scorecardIndia’s space agency wants to design and build reusable rockets for the world
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India’s space agency wants to design and build reusable rockets for the world

India’s space agency wants to design and build reusable rockets for the world
LifeScience3 min read
  • The Indian Space Research Organisation has said that it wants to design and build reusable rockets.
  • The reusable rockets will help in reducing the cost of launching satellites.
  • The agency wants to retire the existing rockets and replace them with reusable rockets.
Indian Space Research Organisation (ISRO), the country’s space agency, has said that it wants to design and build a reusable rocket. This was announced by the agency’s chairman S Somanath during the Bengaluru Space Expo 2022.

The reusable rocket aims to cut costs and will reportedly target the global market. This will help ISRO reduce the cost of launching satellites.

"All of us want launches to be much cheaper than what we do today," said S Somanath, chairman of ISRO, during the space expo.
The reusable rocket will bring down the costs
At present, it reportedly costs ISRO between $10,000 and $15,000 to place a one-kilogram payload into orbit. Somanath, during the expo, said that the agency needs to bring the cost down to $5,000 and even $1,000 in the future.

He added that the only way this would be possible is to make the rocket reusable. India does not have reusable technology in the launch vehicle sector. At present, when ISRO uses a rocket to launch satellites, the rocket re-enters after placing the satellite and burns up during the re-entry.
ISRO’s next rocket will be a reusable one
ISRO has said that its next rocket will be a reusable one after the existing GSLV Mk-III. “The next Rocket that ISRO builds after the GSLV-MK3 must be reusable,” Somanath said in a statement to PTI.

The Indian agency is reportedly already working on technologies that will help it make a reusable rocket. This includes the Inflatable Aerodynamic Decelerator (IAD), which was recently tested successfully by ISRO.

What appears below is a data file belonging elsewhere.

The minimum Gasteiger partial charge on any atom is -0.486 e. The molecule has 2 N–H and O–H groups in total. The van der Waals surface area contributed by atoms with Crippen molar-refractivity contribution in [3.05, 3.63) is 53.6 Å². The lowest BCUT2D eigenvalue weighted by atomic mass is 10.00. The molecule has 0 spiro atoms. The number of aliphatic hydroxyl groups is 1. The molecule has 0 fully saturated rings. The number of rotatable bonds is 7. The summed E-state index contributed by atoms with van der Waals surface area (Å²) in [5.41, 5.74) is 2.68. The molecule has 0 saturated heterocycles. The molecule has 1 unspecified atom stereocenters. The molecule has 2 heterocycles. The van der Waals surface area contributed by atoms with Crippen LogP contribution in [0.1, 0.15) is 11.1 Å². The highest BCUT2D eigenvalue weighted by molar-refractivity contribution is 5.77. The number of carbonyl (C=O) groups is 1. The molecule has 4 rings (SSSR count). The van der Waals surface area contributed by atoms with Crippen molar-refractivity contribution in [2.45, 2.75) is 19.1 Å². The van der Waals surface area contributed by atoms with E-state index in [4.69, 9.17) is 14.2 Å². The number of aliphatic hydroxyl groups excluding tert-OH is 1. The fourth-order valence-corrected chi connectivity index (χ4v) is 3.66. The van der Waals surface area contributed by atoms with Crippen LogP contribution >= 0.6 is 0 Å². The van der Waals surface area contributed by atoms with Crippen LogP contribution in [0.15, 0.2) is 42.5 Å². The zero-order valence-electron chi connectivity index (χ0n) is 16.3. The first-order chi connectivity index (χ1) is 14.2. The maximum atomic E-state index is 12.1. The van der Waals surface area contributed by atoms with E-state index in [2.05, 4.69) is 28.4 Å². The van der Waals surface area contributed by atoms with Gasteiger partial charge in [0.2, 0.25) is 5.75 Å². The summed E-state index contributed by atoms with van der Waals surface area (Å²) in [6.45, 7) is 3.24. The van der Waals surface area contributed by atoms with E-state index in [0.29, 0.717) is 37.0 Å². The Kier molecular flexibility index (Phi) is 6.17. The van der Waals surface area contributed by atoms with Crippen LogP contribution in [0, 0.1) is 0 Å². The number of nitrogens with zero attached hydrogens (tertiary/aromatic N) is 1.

The IAD performs many tasks, including allowing the recovery of spent stages of rockets. During a launch, a rocket has three stages, the first two are disengaged once their task is completed. IAD will allow ISRO to save the spent stages.

“So, it's a big shift from what we do today. I would like to see this take shape in the next few months. We would like to see such a rocket, a rocket which will be competitive enough, a rocket that will be cost-conscious, production-friendly, which will be built in India but operated globally for the services of the space sector," Somanath said.

Further, the ISRO chairman mentioned that the space agency will retire the existing launch vehicles being used once the technology is ready.

“This should happen in the next few years so that we can retire all those operating launch vehicles (in India) at an appropriate time," Somanath added.

After numerous experiments and failures, Elon Musk’s SpaceX has deployed reusable rockets. It is worth noting that the Falcon 9 and Falcon Heavy rockets are only partially reusable. However, SpaceX is trying to develop a Starship-Super Heavy System which will be fully reusable.

SpaceX had earlier said that the cost of each launch could be reduced by up to 80% once the technology is fully developed. Musk had said that the refurbishment and reuse of a booster is done for less than 10% the price of a new booster.


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